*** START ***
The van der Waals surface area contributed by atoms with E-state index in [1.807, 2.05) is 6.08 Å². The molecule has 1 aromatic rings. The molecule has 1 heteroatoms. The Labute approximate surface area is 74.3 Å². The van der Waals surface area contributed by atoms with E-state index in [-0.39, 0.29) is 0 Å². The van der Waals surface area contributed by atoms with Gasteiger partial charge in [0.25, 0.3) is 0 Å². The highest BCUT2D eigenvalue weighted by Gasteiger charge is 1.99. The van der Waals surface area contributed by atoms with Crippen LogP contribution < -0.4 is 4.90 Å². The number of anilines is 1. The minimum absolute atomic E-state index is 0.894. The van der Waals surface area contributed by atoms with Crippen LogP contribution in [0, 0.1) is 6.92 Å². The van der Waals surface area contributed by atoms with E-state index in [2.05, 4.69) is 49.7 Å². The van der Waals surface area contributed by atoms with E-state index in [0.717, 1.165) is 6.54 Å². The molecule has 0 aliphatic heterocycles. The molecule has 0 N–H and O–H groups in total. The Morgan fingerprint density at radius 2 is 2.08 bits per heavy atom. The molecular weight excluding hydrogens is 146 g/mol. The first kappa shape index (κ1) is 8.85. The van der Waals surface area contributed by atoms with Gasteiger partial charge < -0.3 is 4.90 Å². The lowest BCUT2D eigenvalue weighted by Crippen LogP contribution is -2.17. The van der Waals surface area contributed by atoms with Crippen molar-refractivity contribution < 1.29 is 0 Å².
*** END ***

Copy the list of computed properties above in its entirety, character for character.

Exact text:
The van der Waals surface area contributed by atoms with E-state index in [1.807, 2.05) is 6.08 Å². The molecule has 1 aromatic rings. The molecule has 1 heteroatoms. The Labute approximate surface area is 74.3 Å². The van der Waals surface area contributed by atoms with E-state index in [-0.39, 0.29) is 0 Å². The van der Waals surface area contributed by atoms with Gasteiger partial charge in [0.25, 0.3) is 0 Å². The highest BCUT2D eigenvalue weighted by Gasteiger charge is 1.99. The van der Waals surface area contributed by atoms with Crippen LogP contribution < -0.4 is 4.90 Å². The number of anilines is 1. The minimum absolute atomic E-state index is 0.894. The van der Waals surface area contributed by atoms with Crippen LogP contribution in [0, 0.1) is 6.92 Å². The van der Waals surface area contributed by atoms with E-state index in [2.05, 4.69) is 49.7 Å². The van der Waals surface area contributed by atoms with E-state index in [0.717, 1.165) is 6.54 Å². The molecule has 0 aliphatic heterocycles. The molecule has 0 N–H and O–H groups in total. The Morgan fingerprint density at radius 2 is 2.08 bits per heavy atom. The molecular weight excluding hydrogens is 146 g/mol. The first kappa shape index (κ1) is 8.85. The van der Waals surface area contributed by atoms with Gasteiger partial charge < -0.3 is 4.90 Å². The lowest BCUT2D eigenvalue weighted by Crippen LogP contribution is -2.17. The van der Waals surface area contributed by atoms with Crippen molar-refractivity contribution < 1.29 is 0 Å².